A University of Calgary study has found that a common ingredient in consumer products can cause hyperactivity in zebrafish.
Bisphenol A, a chemical used to make household plastics and epoxy resins, is produced in large quantities around the world.
In response to public concerns, many manufacturers have replaced BPA with a chemical called bisphenol S (BPS), which is often labelled as "BPA-free" and presumed to be safer.
But the study's findings suggest that both BPA and BPS can cause alterations in brain development that can lead to hyperactivity in zebrafish.
The fish are widely used by researchers to help understand embryonic brain development. About 80 per cent of the genes found in people have a counterpart in zebrafish, which have very similar developmental processes as humans.
"I was actually very surprised at our results. This was a very, very, very low dose, so I didn't think using a dose this low could have any effect," said Deborah Kurrasch, a researcher at the university's Cumming School of Medicine and corresponding author on the paper.
Zebrafish embryos were exposed to concentrations of the chemicals at levels found in the Bow and Old Man rivers in southern Alberta. The exposure to BPA and BPS changed the timing when neurons were formed in the brains of the fish.
"We wanted to use a dose that was found in a natural waterway and that people would get in their drinking water. Waste-water treatment plants do not filter out BPA so this is presumably what is coming into people's houses," said Kurrasch.
"We used a dose that is lower than what developing babies have naturally and we found that brain development is perturbed [in the fish]," she said.
"You have a bunch of cells in your brain and at some point they become neurons and they have to move to the right place to form the right circuitry. If neurons are born too soon, they can move to the wrong place and can form the wrong circuits."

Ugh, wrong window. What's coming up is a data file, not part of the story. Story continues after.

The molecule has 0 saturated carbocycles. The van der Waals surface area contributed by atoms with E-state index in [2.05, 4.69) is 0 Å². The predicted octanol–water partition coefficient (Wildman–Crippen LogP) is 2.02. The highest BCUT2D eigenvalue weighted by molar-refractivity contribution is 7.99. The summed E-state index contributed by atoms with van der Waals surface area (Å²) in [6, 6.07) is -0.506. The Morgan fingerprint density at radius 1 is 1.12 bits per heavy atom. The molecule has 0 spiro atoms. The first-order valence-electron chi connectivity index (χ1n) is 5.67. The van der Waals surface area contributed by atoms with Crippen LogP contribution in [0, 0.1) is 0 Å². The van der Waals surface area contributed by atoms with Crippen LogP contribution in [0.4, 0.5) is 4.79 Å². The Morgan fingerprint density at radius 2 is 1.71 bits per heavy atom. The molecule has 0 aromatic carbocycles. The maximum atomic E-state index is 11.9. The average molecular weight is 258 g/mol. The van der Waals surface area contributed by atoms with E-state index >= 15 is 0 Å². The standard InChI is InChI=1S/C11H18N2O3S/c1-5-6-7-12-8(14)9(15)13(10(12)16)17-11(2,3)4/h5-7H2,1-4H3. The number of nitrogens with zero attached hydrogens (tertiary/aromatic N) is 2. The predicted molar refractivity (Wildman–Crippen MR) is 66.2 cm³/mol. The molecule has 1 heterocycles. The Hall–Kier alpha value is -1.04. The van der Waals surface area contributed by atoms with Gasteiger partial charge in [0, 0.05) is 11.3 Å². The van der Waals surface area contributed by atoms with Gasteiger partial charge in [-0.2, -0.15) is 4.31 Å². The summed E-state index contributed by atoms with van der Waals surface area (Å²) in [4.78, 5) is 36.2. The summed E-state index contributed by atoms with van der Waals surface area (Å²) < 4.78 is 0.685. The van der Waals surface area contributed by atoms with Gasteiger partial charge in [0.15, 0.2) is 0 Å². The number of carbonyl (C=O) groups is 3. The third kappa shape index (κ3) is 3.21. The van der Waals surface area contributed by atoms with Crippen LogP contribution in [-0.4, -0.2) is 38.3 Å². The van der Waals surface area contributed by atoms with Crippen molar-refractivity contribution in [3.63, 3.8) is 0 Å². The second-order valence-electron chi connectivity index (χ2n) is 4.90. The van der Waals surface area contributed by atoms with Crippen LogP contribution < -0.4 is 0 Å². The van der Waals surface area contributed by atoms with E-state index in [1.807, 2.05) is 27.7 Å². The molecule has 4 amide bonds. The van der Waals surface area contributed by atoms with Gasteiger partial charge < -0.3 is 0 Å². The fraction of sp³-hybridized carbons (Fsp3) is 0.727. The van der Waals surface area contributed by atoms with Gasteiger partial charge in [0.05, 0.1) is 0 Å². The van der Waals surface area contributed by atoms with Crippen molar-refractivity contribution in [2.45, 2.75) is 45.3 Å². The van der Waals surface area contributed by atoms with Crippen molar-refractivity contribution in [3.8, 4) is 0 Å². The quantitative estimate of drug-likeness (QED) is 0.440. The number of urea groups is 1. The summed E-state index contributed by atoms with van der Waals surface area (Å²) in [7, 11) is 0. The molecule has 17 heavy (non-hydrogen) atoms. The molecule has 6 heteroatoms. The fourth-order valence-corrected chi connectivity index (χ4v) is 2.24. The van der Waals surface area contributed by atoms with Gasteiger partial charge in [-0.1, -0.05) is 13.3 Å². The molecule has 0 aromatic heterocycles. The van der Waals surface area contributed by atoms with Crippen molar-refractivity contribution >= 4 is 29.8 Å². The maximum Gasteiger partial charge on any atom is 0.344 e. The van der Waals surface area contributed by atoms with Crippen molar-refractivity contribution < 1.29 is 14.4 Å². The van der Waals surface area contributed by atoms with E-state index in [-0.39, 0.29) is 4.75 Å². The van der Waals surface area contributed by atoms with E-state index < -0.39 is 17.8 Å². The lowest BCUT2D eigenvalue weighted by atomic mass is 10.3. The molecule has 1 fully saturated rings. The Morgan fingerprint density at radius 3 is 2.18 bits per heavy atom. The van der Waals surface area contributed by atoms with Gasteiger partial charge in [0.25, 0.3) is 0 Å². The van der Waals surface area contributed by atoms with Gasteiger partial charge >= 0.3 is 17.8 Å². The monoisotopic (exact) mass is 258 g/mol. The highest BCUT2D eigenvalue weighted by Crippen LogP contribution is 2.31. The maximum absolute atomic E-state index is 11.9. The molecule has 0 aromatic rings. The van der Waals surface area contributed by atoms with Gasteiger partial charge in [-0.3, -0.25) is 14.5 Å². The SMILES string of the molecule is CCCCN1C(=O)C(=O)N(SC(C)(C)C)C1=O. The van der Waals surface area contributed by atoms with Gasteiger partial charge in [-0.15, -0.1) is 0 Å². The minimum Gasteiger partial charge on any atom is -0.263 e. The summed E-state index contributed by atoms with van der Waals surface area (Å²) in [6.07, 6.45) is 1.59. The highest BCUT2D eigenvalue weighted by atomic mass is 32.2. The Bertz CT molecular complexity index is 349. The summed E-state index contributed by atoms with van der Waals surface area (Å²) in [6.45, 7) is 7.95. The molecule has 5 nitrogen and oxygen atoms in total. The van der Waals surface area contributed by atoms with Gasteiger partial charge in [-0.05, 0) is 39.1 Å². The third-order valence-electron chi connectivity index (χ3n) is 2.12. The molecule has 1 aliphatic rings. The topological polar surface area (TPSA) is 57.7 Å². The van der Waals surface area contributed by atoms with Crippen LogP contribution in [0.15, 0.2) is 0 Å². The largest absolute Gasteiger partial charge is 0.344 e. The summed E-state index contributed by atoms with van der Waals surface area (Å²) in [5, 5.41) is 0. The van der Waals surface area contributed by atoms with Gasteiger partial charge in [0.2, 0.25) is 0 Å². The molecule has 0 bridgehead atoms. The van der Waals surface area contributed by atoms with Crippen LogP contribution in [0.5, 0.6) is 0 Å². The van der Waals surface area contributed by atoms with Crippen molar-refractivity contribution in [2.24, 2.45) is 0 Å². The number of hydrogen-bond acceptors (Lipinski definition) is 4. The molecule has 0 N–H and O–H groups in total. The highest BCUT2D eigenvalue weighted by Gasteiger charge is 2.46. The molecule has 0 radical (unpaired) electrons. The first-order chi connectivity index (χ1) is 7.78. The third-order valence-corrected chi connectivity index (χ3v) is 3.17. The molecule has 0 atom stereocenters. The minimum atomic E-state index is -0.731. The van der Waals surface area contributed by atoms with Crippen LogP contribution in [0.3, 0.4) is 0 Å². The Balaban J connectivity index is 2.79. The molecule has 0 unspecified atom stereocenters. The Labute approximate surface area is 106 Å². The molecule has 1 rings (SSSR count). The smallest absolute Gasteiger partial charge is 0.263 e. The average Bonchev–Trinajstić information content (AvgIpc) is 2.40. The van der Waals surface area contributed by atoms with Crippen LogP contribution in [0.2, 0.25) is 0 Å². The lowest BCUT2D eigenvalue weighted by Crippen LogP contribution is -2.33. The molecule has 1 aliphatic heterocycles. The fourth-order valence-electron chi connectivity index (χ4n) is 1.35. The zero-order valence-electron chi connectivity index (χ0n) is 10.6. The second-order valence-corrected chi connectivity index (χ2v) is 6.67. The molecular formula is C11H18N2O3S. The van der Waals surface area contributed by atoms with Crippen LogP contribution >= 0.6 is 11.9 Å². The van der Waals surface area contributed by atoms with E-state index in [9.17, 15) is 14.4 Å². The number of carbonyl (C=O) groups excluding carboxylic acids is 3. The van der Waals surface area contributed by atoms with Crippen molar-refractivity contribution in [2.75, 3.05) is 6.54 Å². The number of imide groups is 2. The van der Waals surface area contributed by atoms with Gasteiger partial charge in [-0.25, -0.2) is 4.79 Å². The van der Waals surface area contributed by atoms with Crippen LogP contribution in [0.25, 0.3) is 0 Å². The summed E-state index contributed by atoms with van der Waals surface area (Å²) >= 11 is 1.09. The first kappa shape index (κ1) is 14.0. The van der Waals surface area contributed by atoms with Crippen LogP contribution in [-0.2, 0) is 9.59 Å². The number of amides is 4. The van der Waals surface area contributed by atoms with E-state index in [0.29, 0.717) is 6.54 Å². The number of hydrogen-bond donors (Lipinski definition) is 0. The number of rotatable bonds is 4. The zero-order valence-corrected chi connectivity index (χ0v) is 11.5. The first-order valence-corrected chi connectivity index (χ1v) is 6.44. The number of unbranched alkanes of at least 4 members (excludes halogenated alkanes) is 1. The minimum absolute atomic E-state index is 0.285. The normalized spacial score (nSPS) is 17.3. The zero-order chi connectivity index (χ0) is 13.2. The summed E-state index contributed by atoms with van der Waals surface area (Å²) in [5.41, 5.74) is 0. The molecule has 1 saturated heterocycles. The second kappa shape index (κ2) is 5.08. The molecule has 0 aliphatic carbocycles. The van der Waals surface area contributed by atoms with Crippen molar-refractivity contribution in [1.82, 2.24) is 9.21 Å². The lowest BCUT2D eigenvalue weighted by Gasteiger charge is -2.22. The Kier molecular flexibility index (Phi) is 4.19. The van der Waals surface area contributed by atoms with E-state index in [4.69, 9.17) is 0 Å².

The study found the number of neurons generated in the developing zebrafish brains increased by 180 per cent compared with unexposed fish. BPS increased the number of neurons by 240 per cent in similar experiments.
The result was a change in behaviour — the fish demonstrated greater hyperactivity later in life.
"Finding the mechanism linking low doses of BPA to adverse brain development and hyperactivity is almost like finding a smoking gun," said Hamid Habibi, a professor of environmental toxicology and comparative endocrinology in the Faculty of Science.
The study from Kurrasch, Habibi and Cassandra Kinch was published Monday in the Proceedings of the National Academy of Sciences. It was funded by the Natural Sciences and Engineering Research Council of Canada.
Kurrasch said further research is needed to explore the potential effect on human brains developing in the womb. She said the findings add weight to other studies suggesting pregnant women should try to limit their exposure to items containing bisphenols.
The next stage would be to test exposure to BPA and BPS on mice, Kurrasch said.
"It's the tip of an iceberg and I think there are many other avenues of research that could come out of that."